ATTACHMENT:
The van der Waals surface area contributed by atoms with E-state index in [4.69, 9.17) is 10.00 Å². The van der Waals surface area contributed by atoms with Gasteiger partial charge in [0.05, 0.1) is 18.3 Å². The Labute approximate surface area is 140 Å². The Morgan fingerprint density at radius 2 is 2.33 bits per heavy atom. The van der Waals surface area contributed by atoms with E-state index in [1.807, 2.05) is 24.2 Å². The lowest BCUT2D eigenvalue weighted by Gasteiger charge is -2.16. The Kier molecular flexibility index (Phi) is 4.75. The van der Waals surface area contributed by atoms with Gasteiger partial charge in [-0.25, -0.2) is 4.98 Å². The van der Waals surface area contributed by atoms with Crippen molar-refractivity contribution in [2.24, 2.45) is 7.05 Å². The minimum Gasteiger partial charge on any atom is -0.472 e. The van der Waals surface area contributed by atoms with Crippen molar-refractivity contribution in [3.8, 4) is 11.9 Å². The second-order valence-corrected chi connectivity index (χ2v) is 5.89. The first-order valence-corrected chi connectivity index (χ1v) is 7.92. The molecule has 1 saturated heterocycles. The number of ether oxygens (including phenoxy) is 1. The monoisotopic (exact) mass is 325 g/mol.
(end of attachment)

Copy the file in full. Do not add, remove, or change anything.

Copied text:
The van der Waals surface area contributed by atoms with E-state index in [4.69, 9.17) is 10.00 Å². The van der Waals surface area contributed by atoms with Gasteiger partial charge in [0.05, 0.1) is 18.3 Å². The Labute approximate surface area is 140 Å². The Morgan fingerprint density at radius 2 is 2.33 bits per heavy atom. The van der Waals surface area contributed by atoms with E-state index in [1.807, 2.05) is 24.2 Å². The lowest BCUT2D eigenvalue weighted by Gasteiger charge is -2.16. The Kier molecular flexibility index (Phi) is 4.75. The van der Waals surface area contributed by atoms with Gasteiger partial charge in [-0.25, -0.2) is 4.98 Å². The van der Waals surface area contributed by atoms with Crippen molar-refractivity contribution in [2.24, 2.45) is 7.05 Å². The minimum Gasteiger partial charge on any atom is -0.472 e. The van der Waals surface area contributed by atoms with Crippen molar-refractivity contribution in [3.8, 4) is 11.9 Å². The second-order valence-corrected chi connectivity index (χ2v) is 5.89. The first-order valence-corrected chi connectivity index (χ1v) is 7.92. The molecule has 1 saturated heterocycles. The number of ether oxygens (including phenoxy) is 1. The monoisotopic (exact) mass is 325 g/mol.